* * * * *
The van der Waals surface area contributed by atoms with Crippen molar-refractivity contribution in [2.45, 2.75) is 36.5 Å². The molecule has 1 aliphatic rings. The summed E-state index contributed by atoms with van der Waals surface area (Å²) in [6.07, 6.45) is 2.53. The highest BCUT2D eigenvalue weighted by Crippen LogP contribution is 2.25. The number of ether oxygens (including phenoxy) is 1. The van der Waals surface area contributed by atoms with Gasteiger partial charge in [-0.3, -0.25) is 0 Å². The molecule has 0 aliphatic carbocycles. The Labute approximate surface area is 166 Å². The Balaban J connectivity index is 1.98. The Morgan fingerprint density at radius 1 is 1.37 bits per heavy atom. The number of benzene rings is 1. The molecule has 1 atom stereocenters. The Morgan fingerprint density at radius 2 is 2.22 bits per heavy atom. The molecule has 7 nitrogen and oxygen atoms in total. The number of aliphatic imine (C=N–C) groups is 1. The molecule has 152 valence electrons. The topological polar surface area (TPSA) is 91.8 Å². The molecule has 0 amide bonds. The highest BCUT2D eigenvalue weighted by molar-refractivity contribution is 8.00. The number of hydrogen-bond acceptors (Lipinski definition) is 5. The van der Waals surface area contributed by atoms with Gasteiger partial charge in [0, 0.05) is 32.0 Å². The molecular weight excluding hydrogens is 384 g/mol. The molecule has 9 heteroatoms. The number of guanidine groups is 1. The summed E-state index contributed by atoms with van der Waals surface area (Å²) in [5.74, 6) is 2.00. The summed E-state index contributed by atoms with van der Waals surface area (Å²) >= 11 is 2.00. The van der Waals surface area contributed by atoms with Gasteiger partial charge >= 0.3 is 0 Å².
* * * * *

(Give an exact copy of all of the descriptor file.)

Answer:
The van der Waals surface area contributed by atoms with Crippen molar-refractivity contribution in [2.45, 2.75) is 36.5 Å². The molecule has 1 aliphatic rings. The summed E-state index contributed by atoms with van der Waals surface area (Å²) in [6.07, 6.45) is 2.53. The highest BCUT2D eigenvalue weighted by Crippen LogP contribution is 2.25. The number of ether oxygens (including phenoxy) is 1. The van der Waals surface area contributed by atoms with Gasteiger partial charge in [-0.3, -0.25) is 0 Å². The molecule has 0 aliphatic carbocycles. The Labute approximate surface area is 166 Å². The Balaban J connectivity index is 1.98. The Morgan fingerprint density at radius 1 is 1.37 bits per heavy atom. The number of benzene rings is 1. The molecule has 1 atom stereocenters. The Morgan fingerprint density at radius 2 is 2.22 bits per heavy atom. The molecule has 7 nitrogen and oxygen atoms in total. The number of aliphatic imine (C=N–C) groups is 1. The molecule has 152 valence electrons. The topological polar surface area (TPSA) is 91.8 Å². The molecule has 0 amide bonds. The highest BCUT2D eigenvalue weighted by molar-refractivity contribution is 8.00. The number of hydrogen-bond acceptors (Lipinski definition) is 5. The van der Waals surface area contributed by atoms with Gasteiger partial charge in [0, 0.05) is 32.0 Å². The molecular weight excluding hydrogens is 384 g/mol. The molecule has 9 heteroatoms. The number of guanidine groups is 1. The summed E-state index contributed by atoms with van der Waals surface area (Å²) in [5.74, 6) is 2.00. The summed E-state index contributed by atoms with van der Waals surface area (Å²) >= 11 is 2.00. The van der Waals surface area contributed by atoms with Gasteiger partial charge >= 0.3 is 0 Å².